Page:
'"“I know that You can do all things, And that no purpose of Yours can be thwarted. ‘Who is this that hides counsel without knowledge?’ “Therefore I have declared that which I did not understand, Things too wonderful for me, which I did not know.” ‘Hear, now, and I will speak; I will ask You, and You instruct me.’ “I have heard of You by the hearing of the ear; But now my eye sees You; Therefore I retract, And I repent in dust and ashes.”” (Job 42:2-6)

Sincerely in Christ,
Mark D. Twombly

Mark, I appreciate your concern and am sure you are sincere. However, I worry that in your zeal to read modern history into ancient scripture, you miss the message of the passage. Perhaps not. In any case, have a blessed week.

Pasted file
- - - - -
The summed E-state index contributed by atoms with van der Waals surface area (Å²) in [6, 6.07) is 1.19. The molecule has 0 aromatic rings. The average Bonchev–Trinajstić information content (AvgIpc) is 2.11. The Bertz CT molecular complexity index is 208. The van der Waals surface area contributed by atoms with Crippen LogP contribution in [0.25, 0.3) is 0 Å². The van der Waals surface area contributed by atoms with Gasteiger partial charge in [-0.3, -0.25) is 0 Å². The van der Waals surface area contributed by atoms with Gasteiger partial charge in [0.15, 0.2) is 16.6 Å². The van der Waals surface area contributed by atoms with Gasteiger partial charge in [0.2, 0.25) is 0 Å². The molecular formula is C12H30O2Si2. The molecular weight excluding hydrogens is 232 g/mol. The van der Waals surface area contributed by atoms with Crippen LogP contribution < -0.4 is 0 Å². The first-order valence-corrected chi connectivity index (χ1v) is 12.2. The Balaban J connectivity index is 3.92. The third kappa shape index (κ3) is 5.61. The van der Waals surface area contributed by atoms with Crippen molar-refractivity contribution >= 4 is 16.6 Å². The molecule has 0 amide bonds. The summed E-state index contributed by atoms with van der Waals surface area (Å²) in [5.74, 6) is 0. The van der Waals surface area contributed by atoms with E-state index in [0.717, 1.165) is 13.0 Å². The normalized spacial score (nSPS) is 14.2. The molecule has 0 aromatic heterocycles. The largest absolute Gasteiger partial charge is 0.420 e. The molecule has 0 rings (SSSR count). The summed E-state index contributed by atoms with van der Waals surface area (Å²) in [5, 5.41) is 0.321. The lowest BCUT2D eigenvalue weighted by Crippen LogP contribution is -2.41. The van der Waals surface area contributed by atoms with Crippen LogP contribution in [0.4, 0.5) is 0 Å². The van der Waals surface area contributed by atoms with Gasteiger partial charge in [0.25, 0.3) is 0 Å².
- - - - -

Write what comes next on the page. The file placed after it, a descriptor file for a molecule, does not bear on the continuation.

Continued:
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Because the Bible is some kind of unified single genre and if you analyze one part as not historical, you are required to analyze the rest as not historical. That makes no sense. Even within documents created by a single individual at a single point in time you can easily have a part that is clearly a story and a part that is clearly a factual history. It’s called embedded discourse. Your logic here is faulty. There is no “either it’s all 100% true fact or you can’t claim any of it is true fact” litmus test you can rationally apply here.